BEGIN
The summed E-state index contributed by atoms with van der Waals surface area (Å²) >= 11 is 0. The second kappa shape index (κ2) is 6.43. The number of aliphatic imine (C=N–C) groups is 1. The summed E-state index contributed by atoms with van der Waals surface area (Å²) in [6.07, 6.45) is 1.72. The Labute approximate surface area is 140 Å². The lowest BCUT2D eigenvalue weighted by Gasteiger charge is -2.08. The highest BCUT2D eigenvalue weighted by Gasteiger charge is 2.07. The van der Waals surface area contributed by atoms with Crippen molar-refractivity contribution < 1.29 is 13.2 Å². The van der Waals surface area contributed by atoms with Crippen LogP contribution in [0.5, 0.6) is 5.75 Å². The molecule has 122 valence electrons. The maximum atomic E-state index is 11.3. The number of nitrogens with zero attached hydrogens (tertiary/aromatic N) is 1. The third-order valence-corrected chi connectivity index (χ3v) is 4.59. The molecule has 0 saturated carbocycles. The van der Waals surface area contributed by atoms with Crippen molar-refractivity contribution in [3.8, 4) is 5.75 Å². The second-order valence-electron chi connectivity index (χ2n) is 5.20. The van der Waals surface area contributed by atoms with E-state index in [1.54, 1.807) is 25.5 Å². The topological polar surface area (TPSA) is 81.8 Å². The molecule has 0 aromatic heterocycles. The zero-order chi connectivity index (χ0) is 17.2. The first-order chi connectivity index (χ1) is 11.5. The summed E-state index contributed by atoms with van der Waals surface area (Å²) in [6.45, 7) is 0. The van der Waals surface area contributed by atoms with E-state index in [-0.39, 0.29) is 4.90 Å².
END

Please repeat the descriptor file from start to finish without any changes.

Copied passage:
The summed E-state index contributed by atoms with van der Waals surface area (Å²) >= 11 is 0. The second kappa shape index (κ2) is 6.43. The number of aliphatic imine (C=N–C) groups is 1. The summed E-state index contributed by atoms with van der Waals surface area (Å²) in [6.07, 6.45) is 1.72. The Labute approximate surface area is 140 Å². The lowest BCUT2D eigenvalue weighted by Gasteiger charge is -2.08. The highest BCUT2D eigenvalue weighted by Gasteiger charge is 2.07. The van der Waals surface area contributed by atoms with Crippen molar-refractivity contribution < 1.29 is 13.2 Å². The van der Waals surface area contributed by atoms with Crippen LogP contribution in [0.5, 0.6) is 5.75 Å². The molecule has 122 valence electrons. The maximum atomic E-state index is 11.3. The number of nitrogens with zero attached hydrogens (tertiary/aromatic N) is 1. The third-order valence-corrected chi connectivity index (χ3v) is 4.59. The molecule has 0 saturated carbocycles. The van der Waals surface area contributed by atoms with Crippen molar-refractivity contribution in [3.8, 4) is 5.75 Å². The second-order valence-electron chi connectivity index (χ2n) is 5.20. The van der Waals surface area contributed by atoms with E-state index in [1.54, 1.807) is 25.5 Å². The topological polar surface area (TPSA) is 81.8 Å². The molecule has 0 aromatic heterocycles. The zero-order chi connectivity index (χ0) is 17.2. The first-order chi connectivity index (χ1) is 11.5. The summed E-state index contributed by atoms with van der Waals surface area (Å²) in [6.45, 7) is 0. The van der Waals surface area contributed by atoms with E-state index in [-0.39, 0.29) is 4.90 Å².